Stephen Hawking said: ‘What a brilliant slice of science fiction. I thought it was gripping!’ What everybody else said: ‘Umm…what was that about?’
Ratings - Episode One: 8.2m/Episode Two: 6.6m
What Mary Whitehouse said: ‘Giant woodlice that burrow through the ground! This time they’ve gone the whole hog and included a child in the action! This show must be cancelled!’
Doc Oho’s reviews chips in with… Utterly inexplicable, here you have a story with a mysterious villain who dish up some indecipherable technobabble for unknown motives! The Hollows of Time starts off well with an intriguing flashback structure, the Doctor and Peri going on holiday and promises of some Tractator action and then singularly fails to do anything interesting with all three. This isn’t a piece of drama where the plot services the characters and we go on journey with them, it’s a science lecture where the characters are sacrificed to the nonsensical, illogical plot. It’s a pity because the direction is evocative and the performances are very good but I have rarely heard an audio where the script has singularly destroyed any chance of enjoyment. This was a real shock to me because I adore Castrovalva and Frontios but The Hollows of Time is singularly Bidmead’s worst ever script (I even preferred Renaissance) and one of the most turgid excuses for a story in Doctor Who canon: 3/10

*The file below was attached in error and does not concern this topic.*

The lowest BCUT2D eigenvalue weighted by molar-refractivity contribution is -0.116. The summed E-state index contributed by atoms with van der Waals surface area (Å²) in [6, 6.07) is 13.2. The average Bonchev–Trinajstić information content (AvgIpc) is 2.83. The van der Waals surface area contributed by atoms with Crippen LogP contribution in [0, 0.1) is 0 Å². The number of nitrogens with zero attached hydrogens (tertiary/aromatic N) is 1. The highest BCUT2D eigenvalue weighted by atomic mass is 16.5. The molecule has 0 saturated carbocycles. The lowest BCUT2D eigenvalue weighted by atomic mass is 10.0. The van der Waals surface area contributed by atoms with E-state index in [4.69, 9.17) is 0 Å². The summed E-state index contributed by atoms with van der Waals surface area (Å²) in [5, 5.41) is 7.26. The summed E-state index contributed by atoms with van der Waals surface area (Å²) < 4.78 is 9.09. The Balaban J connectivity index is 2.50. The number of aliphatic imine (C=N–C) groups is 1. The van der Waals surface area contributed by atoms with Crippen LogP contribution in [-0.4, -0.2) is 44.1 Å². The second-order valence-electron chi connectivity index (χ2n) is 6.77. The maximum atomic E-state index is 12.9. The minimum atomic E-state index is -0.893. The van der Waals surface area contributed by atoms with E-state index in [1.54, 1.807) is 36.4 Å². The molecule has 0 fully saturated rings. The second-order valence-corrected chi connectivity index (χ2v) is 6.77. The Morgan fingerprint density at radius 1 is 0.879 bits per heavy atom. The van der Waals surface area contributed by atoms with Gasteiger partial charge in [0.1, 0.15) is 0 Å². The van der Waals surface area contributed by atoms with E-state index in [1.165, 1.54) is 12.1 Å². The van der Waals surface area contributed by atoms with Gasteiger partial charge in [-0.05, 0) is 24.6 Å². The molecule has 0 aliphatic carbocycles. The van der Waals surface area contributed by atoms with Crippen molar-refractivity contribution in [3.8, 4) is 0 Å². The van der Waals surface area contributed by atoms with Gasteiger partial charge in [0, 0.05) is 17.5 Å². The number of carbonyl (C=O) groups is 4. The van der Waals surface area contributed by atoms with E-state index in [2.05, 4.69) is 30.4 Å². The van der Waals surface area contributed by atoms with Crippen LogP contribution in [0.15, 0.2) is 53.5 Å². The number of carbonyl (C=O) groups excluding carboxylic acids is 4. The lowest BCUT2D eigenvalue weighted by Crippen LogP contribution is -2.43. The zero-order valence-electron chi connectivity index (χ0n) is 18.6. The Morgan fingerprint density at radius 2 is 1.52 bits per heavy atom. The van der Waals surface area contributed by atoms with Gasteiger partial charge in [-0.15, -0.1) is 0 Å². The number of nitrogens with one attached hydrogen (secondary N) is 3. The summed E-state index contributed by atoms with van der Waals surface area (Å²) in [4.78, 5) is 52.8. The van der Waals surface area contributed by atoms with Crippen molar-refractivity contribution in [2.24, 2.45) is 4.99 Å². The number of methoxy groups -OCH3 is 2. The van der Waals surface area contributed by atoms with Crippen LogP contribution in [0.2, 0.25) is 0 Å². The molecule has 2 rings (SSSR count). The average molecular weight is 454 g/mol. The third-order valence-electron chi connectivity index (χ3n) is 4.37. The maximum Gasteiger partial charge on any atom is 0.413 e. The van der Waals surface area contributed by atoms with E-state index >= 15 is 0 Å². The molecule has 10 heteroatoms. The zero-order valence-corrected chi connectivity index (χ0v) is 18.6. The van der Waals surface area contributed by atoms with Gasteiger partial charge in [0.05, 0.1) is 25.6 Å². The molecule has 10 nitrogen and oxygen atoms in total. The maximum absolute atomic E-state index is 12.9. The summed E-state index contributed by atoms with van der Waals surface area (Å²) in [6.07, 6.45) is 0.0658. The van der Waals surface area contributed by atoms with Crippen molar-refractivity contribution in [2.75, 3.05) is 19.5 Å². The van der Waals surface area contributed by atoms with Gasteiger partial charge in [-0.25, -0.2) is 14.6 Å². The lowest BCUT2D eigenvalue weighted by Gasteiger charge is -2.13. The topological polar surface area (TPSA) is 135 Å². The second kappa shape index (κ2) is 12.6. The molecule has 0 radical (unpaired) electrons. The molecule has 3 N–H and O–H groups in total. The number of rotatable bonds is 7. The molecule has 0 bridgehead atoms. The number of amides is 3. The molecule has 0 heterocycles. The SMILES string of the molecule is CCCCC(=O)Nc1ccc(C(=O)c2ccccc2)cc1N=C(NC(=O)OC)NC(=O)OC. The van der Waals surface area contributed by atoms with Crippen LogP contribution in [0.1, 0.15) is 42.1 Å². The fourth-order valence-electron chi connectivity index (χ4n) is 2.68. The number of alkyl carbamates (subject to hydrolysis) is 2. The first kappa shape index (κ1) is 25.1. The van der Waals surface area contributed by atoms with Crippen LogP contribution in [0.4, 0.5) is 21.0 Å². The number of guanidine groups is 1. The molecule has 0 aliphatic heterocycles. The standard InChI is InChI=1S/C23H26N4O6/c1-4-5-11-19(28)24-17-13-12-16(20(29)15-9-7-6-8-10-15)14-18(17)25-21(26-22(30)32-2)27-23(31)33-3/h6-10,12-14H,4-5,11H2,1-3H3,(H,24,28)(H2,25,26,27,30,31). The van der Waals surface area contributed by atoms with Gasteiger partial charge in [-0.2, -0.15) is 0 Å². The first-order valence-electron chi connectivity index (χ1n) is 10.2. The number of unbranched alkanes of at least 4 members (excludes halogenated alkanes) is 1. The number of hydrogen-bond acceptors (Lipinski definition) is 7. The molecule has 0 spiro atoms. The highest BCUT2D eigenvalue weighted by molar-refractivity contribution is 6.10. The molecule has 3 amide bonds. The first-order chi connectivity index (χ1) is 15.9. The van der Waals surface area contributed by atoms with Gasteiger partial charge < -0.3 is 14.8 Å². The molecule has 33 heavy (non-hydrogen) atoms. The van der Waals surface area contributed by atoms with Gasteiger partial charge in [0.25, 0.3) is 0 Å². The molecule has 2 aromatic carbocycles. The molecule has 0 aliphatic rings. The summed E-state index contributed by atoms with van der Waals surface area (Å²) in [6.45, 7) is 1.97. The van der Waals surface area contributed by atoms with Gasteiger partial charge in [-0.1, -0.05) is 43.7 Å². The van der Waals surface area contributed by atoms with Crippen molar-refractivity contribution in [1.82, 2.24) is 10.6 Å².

Paradise FiveThe Doctor and Peri work behind the scenes to bring down the Paradise Corporation…
On set anecdote: They had terrible trouble getting the animatronic cherubs to work properly. Interference with the cameras meant that they went haywire on the set much to the amusement of the actors!